Churches and Ghosts

Nationality: Chinese/Vietnamese
Primary Language: English
Other language(s): Mandarin, Cheo Chow (Chinese Dialect)
Age: 19
Occupation: Student
Residence: LA, California
Performance Date: 3/16/2024


My informant, AC, is a friend of mine from my freshman year at USC from Los Angeles, California. I talked with her one day about crazy stories that any of us might have from our childhoods after talking about injuries and so on. After the injury stories I remembered a crazy ghost story of mine and told her about it. She then offered to reciprocate and told me about one of her ghost stories. It was pretty crazy and also interestingly not tied to her own culture, past, or beliefs. Here is what she said:


“So I had this catholic friend who believed in all kinds of spirits and stuff from his catholic school, and while with him and a few other friends, most of whom believed in ghosts and spiritual stuff except me and another friend, because we were skeptics, experience the craziest and scariest thing we’ve dealt with in our lives. I’m a skeptic yes but in my culture, we don’t really have spooky scary ghosts, we have native spirits and more conceptual stuff so I didn’t think any of my friend’s’ ghost ideals were actually real. But all that skepticism kinda went away when my catholic friend jokingly asked us if we wanted to explore the church basement of his catholic school as a way to make us believe ghosts were real, as he’d claimed before that he’s seen and experienced ghost activity around that building. All of us were bored, (we were children at this point, maybe around 12 or 13), so we said yes and we went up there midday to check out this basement and well, stuff went down. We all went in, the basement was extremely dark, not even a phone flashlight, which we were using, could shine far enough to see ahead of us, only slightly though, plus, the basement was huge, like a large cellar, a sort of maze. As soon as we got in, the door slammed behind us and one of my friends sprinted over to open it and it seemingly locked itself shut. We then started hearing footsteps in the distant darkness coming from far away but seemingly getting closer. We all start to freak out, huddling next to the door, most of us trying to open it as fast as we can to escape but to no avail. Then suddenly we hear whispering noises and faint wind blowing all around us which is strange because there was and was no breeze in or outside previously. As this is happening, one of my skeptical friends said they saw something, like a silhouette in the distance and it’s they said that it was just standing there in the darkness staring at us. At this point I was probably crying out of fear and everyone was freaking out equally, which just made everything worse, until finally the door cracked open, seemingly without any of us touching it, and we all sprinted and fell out of the basement and onto the grass outside. The moment we got outside, the door slammed shut once again and we all ran home and never really spoke of that moment again.”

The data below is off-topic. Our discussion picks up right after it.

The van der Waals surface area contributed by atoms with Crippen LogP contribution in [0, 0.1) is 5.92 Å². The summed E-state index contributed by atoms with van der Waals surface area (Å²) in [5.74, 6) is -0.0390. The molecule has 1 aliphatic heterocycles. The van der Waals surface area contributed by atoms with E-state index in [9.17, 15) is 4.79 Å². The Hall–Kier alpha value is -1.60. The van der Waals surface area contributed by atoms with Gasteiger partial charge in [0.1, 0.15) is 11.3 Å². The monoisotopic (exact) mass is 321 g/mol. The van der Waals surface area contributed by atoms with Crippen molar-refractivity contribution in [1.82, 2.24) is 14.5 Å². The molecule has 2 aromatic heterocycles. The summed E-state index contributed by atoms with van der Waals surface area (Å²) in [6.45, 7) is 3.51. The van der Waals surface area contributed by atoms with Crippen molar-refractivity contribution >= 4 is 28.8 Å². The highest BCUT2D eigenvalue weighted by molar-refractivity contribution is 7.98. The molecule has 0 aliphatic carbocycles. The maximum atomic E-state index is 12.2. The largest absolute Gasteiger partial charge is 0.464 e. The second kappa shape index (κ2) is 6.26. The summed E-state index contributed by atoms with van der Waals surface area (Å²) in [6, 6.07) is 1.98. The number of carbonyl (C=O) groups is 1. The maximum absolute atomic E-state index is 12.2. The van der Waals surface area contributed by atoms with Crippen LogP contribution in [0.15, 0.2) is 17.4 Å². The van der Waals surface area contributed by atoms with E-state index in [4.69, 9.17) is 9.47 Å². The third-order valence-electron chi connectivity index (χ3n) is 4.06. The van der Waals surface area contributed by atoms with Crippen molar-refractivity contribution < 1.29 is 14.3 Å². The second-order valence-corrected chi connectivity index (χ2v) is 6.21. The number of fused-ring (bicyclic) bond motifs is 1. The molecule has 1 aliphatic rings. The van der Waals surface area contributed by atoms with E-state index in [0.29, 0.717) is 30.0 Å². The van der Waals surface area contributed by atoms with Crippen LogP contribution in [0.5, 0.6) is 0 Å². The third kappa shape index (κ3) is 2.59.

Wow, I mean, personally I’ve experienced some interesting seemingly ghostly tales but this one is crazy to explore and hear. First off, the connection between catholic churches and ghost hauntings goes way back, I mean seriously. The beliefs and folklore surrounding ghost hauntings in Catholic churches can be traced back to centuries ago, with stories and legends often rooted in historical events and cultural traditions dating back to medieval times and earlier. In my own research of this ideal, apparently, the connection between Catholic churches and ghost hauntings is often rooted in cultural beliefs, historical significance, and popular folklore rather than official Catholic doctrine. Many Catholic churches have a long history and rich cultural heritage, making them popular settings for ghost stories and legends. The presence of burial grounds or crypts within or near some churches, along with the religious symbols and rituals associated with Catholicism, can contribute to perceptions of spiritual or supernatural activity. Cultural beliefs about spirits and ghosts, as well as popular media portrayals of haunted locations, further shape public perceptions of ghost hauntings in Catholic churches. However, it’s important to note that Catholic doctrine does not specifically address ghost hauntings, and individual interpretations of such phenomena are influenced by personal experiences and cultural influences rather than official teachings of the Church. Now that this info is out of the way, I personally found this story and the acute history of ghosts and catholic churches to be extremely fascinating. I mean who really knows if this is real, but AC hinting at the fact that she doesn’t believe in ghosts and experiencing what seems to be a ghost encounter in a culture and religion that she doesn’t even follow is what interests me so much. The idea that ghosts aren’t really tied to a specific culture, but all cultures, where each one has their own interpretation of ghosts, and even so, the idea of hauntings, skepticism about said hauntings, sightings, and even experiences, all still managing to have no ground or real meaning when faced with unexplainable phenomenon and encounters with something mind blowing or scary and spooky like with AC’s story, is so awesome. It seems that no matter your belief, ghosts will always find some way of haunting your mind.